Let 𝒞,𝒟\mathcal{C}, \mathcal{D} be finite posets and consider F:𝒞𝒟F \colon \mathcal{C} \to \mathcal{D} be a functor.

If for each element/object y𝒟y \in \mathcal{D} its preimage f 1({yY|yy})f^{-1}( \{ y' \in Y \vert y' \leq y \}) has contractible geometric realization, then |N(F)|{\vert N(F)\vert} is a homotopy equivalence.

An alternative proof is given in (Barmak 10).

Quillen’s Theorem B for Grothendieck fibrations

Quillen’s theorem B raises the following question: Which pullback square

of small categories does the functor |N()||N(-)| carry to a homotopy pullback square? One such instance is where pp is a Grothendieck fibration which induces homotopy equivalences between the classifying spaces. This appears as (LM15, Theorem 2.7). A version for (infinity,1)-categories appears in (Arakawa24, Proposition 2.26) and (KSW24, Lemma A.1). More discussions can be found in (Cisinski19, Section 4.6).

Natural transformations and homotopies


A natural transformation η:FG\eta : F \Rightarrow G between two functors F,G:𝒞𝒟F, G : \mathcal{C} \to \mathcal{D} induces under geometric realization a homotopy

|N(η)|:|N(F)||N(G)|. {|N(\eta)|} \colon {\vert N(F)\vert} \longrightarrow {\vert N(G) \vert} \,.

The natural transformation is equivalently a functor of the form

η:𝒞×{01}𝒟 \eta \;\colon\; \mathcal{C} \times \{0 \to 1\} \to \mathcal{D}

out of the product category of 𝒞\mathcal{C} with the interval category.

Since geometric realization of simplicial sets preserves Cartesian products (see there) we have that

|N(𝒞×{0,1})| iso|N(𝒞)|×|N({01})| {\vert N( \mathcal{C} \times \{0,1\} ) \vert} \;\simeq_{iso}\; {\vert N(\mathcal{C}) \vert} \times {\vert N(\{0 \to 1\}) \vert}

But this is a cylinder object in topological spaces, hence |N(η)|{\vert N(\eta) \vert} is a left homotopy.


An equivalence of categories 𝒞𝒟\mathcal{C} \simeq \mathcal{D} induces a homotopy equivalence between their geometric realizations.


The statement still remains true for a pair of adjoint functors 𝒞𝒟\mathcal{C} \leftrightarrows \mathcal{D}.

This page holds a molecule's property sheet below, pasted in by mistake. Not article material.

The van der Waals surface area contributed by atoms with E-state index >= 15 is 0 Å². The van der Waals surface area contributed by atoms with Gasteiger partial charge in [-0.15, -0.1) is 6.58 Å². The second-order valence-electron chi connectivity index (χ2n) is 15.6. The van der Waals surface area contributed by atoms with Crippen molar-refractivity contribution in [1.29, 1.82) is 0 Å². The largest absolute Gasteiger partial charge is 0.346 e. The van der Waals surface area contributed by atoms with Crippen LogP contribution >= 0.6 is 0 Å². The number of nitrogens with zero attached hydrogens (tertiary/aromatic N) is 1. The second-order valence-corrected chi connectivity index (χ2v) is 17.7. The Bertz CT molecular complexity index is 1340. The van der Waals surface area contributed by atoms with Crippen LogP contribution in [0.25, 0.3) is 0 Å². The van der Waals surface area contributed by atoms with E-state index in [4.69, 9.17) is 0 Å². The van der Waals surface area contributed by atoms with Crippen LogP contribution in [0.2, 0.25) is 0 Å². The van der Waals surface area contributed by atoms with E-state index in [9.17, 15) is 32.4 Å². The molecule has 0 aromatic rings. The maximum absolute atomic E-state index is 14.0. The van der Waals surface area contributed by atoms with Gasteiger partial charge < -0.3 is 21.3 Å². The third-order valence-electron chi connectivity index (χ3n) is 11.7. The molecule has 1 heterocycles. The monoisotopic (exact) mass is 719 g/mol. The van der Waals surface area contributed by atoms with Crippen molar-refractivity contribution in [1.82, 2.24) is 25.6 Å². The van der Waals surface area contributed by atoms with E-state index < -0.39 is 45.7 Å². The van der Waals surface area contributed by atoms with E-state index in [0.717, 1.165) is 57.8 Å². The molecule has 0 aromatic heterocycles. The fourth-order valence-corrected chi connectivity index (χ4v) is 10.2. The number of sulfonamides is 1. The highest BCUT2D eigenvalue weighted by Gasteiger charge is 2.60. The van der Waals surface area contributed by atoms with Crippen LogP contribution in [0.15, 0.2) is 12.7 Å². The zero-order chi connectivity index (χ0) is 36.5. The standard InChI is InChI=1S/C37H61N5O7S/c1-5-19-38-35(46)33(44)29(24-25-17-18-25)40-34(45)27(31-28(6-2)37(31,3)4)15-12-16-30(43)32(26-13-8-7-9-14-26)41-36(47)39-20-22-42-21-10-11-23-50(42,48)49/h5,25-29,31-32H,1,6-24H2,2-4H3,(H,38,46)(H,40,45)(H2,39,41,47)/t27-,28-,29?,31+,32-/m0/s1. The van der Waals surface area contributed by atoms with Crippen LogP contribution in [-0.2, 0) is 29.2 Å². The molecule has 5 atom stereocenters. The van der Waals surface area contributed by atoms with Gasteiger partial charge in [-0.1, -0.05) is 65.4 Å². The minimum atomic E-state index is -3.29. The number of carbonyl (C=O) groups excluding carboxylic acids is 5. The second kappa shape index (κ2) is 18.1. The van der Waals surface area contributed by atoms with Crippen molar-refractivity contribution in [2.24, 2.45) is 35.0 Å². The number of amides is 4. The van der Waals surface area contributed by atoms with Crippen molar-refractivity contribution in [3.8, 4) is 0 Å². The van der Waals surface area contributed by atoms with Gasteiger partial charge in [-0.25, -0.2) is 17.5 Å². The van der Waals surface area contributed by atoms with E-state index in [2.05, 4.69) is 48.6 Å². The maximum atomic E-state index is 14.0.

Notice that the converse is far from true: Very different categories can have geometric realizations that are (weakly) homotopy equivalent. This is because geometric realization implicitly involves Kan fibrant replacement: it freely turns morphisms into equivalences.


If a category 𝒞\mathcal{C} has an initial object or a terminal object, then its geometric realization is contractible.


Assume the case of a terminal object, the other case works formally dually. Write ** for the terminal category.

Then we have an equality of functors

Id *=(*C*), Id_* = (* \stackrel{\bottom}{\to} C \to *) \,,

where the first functor on the right picks the terminal object, and we have a natural transformation

Id C(C*C) Id_C \Rightarrow (C \to * \stackrel{\bottom}{\to} C)

whose components are the unique morphisms into the terminal object.

By prop. it follows that we have a homotopy equivalence |N(𝒞)||N(*)|=*\vert N(\mathcal{C}) \vert \to \vert N(\ast) \vert = \ast.

Behaviour under homotopy colimits


For F:𝒟CatF \colon \mathcal{D} \to Cat a functor, let

|N(F())|:𝒟FCat|N()|Top {\vert N(F(-))\vert} \;\colon\; \mathcal{D} \overset{F}{\longrightarrow} Cat \stackrel{\vert N(-) \vert}{\to} Top

be its postcomposition with geometric realization of categories

Then we have a weak homotopy equivalence

|N(F)|hocolim|N(F())| {\left\vert N\left(\int F \right) \right\vert} \simeq hocolim {\vert N(F(-)) \vert}

exhibiting the homotopy colimit in Top over |N(F())|\vert N(F (-)) \vert as the geometric realization of the Grothendieck construction F\int F of FF.

This is due to (Thomason 79).



For general references see also nerve and geometric realization.

Quillen’s theorems A and B

The original articles are

  • Michael C. McCord, Singular homology groups and homotopy groups of finite topological spaces, Duke Math. J. 33 (1966), 465-474 (pdf)

  • Daniel Quillen, Higher algebraic K-theory, I: Higher K-theories Lect. Notes in Math. 341 (1972), 85-1 (pdf)

  • Daniel Quillen, Homotopy properties of the poset of nontrivial p-subgroups of a group, Adv. Math. 28 (1978), 101-128.

The geometric realization of Grothendieck constructions has been analyzed in

  • R. W. Thomason, Homotopy colimits in the category of small categories , Math. Proc. Cambridge Philos. Soc. 85 (1979), no. 1, 91109.(pdf)

Review is in

  • Jonathan Barmak, On Quillen’s Theorem A for posets, Journal of Combinatorial Theory Series A, Volume 118 Issue 8, November, 2011

    Pages 2445-2453 (arXiv:1005.0538)

Further development includes

For variations of Quillens’ Theorem B and its generalizations for (infinity,1)-categories:

Last revised on June 18, 2024 at 08:31:42. See the history of this page for a list of all contributions to it.